Thursday, June 24, 2010

We interrupt this break with... a break

While I was on my blogging break, I took a little real world break with my family at Resorts World. Then armed with loads of photos and bursting with fabulous holiday memories, I thought, "what do I do with all these?" Blog about them, of course, irony of ironies.

So here I am, on my break from blogging, blogging. But since it's on my travel blog and not this one, it doesn't count, right? What an over-thinker's nightmare.

In short, I'll be writing a three-post installment on my brief staycation, the first one is up. And just to clarify, I'm still on my break. Meanwhile, you have something new to read if you're one of my fabulous fans (mwah!!) so everybody wins.

Enjoy the last weekend of the school holidays!

Thursday, June 17, 2010

We'll be right back after this break

Lately, I've been experiencing a slight case of Blogger's Burnout. Coupled with my workload that has been piling up (hey, it pays the bills!), it's been challenging to keep churning out those posts. Especially when I don't get feedback, I've no idea if what I'm writing is even remotely interesting to my readers. I know, commitment to a blog for the long haul is high maintenance - for both sides!

So I'm going to take a short hiatus from blogging for a while, maybe a couple of weeks. To be honest, not having to think about my posts for a bit is somewhat of a relief.

Hopefully with this break, I'll return refreshed and more motivated. Meanwhile, let me leave you with this quip from my laugh-a-minute Andre:

"Tongue depressors are just ice-cream sticks that have been washed."

He probably figures doctors have the best jobs in the world, what with getting to eat ice cream everyday. Don't you just love the fairy land mindset of kids? See you soon.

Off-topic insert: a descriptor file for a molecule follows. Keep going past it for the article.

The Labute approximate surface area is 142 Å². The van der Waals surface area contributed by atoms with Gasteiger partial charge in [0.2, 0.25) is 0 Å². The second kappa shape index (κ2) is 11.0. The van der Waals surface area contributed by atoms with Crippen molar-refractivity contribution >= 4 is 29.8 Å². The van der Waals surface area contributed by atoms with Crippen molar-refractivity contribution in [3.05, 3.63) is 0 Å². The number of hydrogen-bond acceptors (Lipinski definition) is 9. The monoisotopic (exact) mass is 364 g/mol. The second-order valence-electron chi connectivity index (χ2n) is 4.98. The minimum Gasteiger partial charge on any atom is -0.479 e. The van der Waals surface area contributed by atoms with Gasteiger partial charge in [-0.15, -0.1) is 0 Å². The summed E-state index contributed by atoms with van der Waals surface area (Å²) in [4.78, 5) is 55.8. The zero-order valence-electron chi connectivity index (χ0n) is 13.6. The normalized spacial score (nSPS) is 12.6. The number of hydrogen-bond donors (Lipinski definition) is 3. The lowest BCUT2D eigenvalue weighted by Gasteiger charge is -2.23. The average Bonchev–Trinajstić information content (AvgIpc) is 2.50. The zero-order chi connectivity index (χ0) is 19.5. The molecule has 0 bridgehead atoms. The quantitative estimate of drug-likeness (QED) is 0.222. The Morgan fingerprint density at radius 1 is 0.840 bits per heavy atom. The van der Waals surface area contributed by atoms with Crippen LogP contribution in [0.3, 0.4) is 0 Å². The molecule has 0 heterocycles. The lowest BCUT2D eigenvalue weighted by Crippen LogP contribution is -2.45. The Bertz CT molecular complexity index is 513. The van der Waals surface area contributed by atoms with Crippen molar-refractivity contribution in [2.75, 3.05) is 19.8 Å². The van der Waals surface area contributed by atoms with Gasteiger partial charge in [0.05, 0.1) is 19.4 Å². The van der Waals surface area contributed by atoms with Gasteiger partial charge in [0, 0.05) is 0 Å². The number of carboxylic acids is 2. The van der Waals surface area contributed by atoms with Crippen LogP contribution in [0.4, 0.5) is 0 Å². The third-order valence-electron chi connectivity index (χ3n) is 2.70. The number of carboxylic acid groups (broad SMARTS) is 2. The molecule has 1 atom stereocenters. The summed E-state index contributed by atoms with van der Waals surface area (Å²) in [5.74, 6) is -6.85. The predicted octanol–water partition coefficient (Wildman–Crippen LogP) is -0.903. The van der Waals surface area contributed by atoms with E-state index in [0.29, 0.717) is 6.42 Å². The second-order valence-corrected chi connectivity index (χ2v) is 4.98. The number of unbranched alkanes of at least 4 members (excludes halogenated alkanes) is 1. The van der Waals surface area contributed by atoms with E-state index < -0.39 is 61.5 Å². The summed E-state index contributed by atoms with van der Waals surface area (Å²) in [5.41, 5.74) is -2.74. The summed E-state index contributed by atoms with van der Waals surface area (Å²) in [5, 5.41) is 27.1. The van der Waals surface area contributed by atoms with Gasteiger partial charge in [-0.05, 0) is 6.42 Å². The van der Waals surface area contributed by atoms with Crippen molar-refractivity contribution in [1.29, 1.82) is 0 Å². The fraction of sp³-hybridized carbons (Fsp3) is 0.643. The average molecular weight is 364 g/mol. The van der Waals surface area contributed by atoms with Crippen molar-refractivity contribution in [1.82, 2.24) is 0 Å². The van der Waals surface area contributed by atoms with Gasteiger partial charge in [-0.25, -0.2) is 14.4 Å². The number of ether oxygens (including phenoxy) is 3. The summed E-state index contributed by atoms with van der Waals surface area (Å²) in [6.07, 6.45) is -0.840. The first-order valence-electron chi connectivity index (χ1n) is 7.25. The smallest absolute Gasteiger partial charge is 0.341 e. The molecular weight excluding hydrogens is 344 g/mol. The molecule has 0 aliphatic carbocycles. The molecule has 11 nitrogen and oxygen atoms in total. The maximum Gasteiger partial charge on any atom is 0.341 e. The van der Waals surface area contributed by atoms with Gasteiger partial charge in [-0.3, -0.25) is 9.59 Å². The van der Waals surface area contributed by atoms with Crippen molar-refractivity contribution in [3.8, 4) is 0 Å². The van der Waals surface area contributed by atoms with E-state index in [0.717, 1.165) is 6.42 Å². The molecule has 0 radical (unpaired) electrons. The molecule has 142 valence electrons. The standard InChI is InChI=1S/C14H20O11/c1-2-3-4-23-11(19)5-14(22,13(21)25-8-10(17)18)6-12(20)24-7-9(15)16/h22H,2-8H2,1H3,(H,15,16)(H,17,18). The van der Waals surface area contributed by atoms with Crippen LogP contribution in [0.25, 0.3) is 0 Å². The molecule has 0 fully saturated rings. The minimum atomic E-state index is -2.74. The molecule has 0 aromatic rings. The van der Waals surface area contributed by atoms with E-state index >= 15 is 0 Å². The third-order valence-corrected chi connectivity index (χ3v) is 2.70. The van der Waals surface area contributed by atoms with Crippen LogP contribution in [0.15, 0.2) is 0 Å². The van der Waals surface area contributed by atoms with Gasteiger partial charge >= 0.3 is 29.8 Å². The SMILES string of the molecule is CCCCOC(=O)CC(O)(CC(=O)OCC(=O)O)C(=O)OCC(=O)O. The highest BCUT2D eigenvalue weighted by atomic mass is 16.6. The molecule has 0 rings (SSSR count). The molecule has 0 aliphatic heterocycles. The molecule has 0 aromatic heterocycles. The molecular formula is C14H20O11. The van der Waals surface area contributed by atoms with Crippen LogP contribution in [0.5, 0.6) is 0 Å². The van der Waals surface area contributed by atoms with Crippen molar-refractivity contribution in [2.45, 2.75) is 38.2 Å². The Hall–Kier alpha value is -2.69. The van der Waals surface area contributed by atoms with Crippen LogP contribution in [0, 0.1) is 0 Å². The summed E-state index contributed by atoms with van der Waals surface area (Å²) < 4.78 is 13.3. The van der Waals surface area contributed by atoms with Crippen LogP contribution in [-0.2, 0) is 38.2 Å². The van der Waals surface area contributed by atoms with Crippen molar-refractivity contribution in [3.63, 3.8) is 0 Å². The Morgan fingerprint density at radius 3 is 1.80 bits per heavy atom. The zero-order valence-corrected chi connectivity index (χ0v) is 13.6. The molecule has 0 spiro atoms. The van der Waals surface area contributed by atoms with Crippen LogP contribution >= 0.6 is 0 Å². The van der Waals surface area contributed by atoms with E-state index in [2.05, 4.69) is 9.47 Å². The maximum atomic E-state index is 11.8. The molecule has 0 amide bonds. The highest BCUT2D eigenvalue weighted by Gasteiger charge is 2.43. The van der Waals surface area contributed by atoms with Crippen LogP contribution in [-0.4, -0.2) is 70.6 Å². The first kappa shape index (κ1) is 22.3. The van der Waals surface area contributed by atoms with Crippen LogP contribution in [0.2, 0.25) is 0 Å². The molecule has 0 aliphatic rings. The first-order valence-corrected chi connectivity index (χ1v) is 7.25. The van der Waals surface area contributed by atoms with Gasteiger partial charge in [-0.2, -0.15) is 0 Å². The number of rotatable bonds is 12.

Monday, June 14, 2010

Learning to give thanks

In Singapore, it's not uncommon to see kids decked out in the latest fashions, carrying the newest tech gadgets, eating in five-star restaurants and going on holidays every year. I say this without any disdain. It's an inevitable outcome of having more financially secure and able parents. I know how irritating it is to be with people who can't spare 50 cents without giving a sanctimonious lecture about how in their time, they had to walk 2km to school and save their bus money for books. It's not the kids' fault that their parents are better off economically and want to shower them with the good life.

Having said that, one of the fall-outs of having a lot is that we tend to take things for granted or worse, think we're entitled to it all. I'm sure we've all heard of kids who say they'll die if they don't get the new computer game or all their friends have a certain toy. The implication is that they "need" the item because it's the norm or it's their right to have it.

Where do we parents draw the line? I think there's a need for balance. Most of the time, such dramatic declarations are gross exaggerations but a friend's daughter once told her mum that she was the only kid in class without a handphone and guess what, it turned out to be true. In such an incident, if I were the parent and feel that a handphone is not a necessity but I didn't want my child to feel like the odd one out, I'd give it to her on her birthday. Or maybe let her earn it, like do extra chores or practise the piano everyday for a month, etc. Nothing very difficult but enough to bring home the message that nice-to-have's should be earned. However, if it's something against my values, I won't compromise. Even if the day comes when every child in Singapore has a PSP or Xbox, my kids are not getting one. (Too bad, Andre!)